I’ve often told my close friends that while Delhi was my First Love, Ankara was my Big Love. In the past year or so, I have managed to quell my hunger for this place somehow better than I had since I last left the country in November 2013. I think part of it was because of having recently reunited with a few more special friends from that era, analysing our experiences till death, locking up that period of life in perspective and I suppose finally having a little closure from it. Like a Big Love of any kind, I spent a few years trying to shake off my longing for it.
It was a city I felt my most authentic potential manifested itself. I have never lived in a country that I felt so strongly affiliated with even if I didnt understand all of its dilemmas, aspirations and sorrows, but it was a place filled with juxtapositions that resonated- proud warm arrogant generous complex west east melancholic jovial – and against this background was a flow of humanitarians and refugees from the west, the east, north and south bringing with them their own idiosyncracies, intelligence, cultural baggage and idealized world vision. When the Syrian crisis first broke out and intensified more and more of them poured to the office, some as colleagues, and I knew we were part of a very critical time in history. After Ankara I could never feel the same way about the world anymore.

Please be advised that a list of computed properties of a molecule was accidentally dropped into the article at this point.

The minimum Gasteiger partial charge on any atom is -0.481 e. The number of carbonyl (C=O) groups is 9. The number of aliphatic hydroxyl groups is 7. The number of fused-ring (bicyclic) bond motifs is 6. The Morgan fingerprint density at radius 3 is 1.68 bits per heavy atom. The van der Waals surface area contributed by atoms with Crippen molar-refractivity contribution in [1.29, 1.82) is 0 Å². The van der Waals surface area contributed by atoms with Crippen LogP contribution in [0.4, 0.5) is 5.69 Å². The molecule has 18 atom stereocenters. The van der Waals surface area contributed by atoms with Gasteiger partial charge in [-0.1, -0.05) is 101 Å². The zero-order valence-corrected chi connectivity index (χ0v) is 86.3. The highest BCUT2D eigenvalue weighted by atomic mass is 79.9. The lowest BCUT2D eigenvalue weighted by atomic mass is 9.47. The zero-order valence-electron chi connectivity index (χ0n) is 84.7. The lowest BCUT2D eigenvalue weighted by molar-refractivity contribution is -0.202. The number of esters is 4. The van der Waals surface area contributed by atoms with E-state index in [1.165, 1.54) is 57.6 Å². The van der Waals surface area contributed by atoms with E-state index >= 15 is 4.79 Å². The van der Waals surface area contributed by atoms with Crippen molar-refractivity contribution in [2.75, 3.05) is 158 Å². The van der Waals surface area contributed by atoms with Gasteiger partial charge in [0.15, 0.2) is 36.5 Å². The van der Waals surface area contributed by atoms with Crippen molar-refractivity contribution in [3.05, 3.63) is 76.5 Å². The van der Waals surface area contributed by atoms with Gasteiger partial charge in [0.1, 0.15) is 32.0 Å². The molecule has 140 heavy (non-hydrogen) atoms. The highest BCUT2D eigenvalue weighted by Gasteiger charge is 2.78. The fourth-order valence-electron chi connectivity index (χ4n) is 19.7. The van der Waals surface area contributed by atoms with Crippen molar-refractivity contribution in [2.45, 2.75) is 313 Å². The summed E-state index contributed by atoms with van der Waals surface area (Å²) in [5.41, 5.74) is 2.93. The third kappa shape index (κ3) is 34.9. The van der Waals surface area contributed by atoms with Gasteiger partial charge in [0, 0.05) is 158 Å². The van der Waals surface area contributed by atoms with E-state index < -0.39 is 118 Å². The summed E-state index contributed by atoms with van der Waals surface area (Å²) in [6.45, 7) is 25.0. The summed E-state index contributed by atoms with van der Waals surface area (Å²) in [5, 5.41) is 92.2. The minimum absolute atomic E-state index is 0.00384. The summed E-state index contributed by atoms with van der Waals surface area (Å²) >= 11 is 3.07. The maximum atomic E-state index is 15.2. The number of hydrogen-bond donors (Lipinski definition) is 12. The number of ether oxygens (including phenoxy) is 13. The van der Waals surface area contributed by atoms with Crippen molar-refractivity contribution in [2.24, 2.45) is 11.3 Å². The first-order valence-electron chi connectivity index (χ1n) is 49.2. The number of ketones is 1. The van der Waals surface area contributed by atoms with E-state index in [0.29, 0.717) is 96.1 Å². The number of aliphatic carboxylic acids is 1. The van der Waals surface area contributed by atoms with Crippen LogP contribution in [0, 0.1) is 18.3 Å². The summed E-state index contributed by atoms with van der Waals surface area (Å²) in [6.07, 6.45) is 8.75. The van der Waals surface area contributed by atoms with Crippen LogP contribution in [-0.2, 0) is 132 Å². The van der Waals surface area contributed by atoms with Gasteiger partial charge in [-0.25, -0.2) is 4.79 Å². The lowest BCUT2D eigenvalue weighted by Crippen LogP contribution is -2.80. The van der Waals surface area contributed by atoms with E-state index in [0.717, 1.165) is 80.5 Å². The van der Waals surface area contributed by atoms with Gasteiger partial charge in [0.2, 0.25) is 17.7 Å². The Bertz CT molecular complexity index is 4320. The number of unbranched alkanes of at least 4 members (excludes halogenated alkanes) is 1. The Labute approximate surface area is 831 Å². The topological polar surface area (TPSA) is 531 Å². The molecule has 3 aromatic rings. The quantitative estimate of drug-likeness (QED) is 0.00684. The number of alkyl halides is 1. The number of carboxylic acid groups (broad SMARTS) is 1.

Apart from the vivid sentiments, this is my prized possession from that era. A blue and white Turkish ceramic piece that I bought in Kalesi. I stumbled upon it from a wonderful store selling the usual local homewares. The owner was a sweet man who spoke perfect English (rare in Turkey) and it turned out he was once a diplomat to Canada. They had a gorgeous chubby cat whose name was Sarisin (Turkish for Blondie). When he explained to me that the motif of this piece was about praying for Divine Light, I had no other option but to purchase it and it has followed me in a few different homes since – a constant visual reminder of the best of my life experiences.
And so that is the story of my Big Love. It is painful to see where the country is today and I often try to avoid reading too much about the present toxicity. I guess quite often a Big Love doesn’t really translate to a long-lasting love and it was right that I left when I did. It is likely that should I have stayed, I would not have carried with me the potent love I have for her soul which I still carry with me today.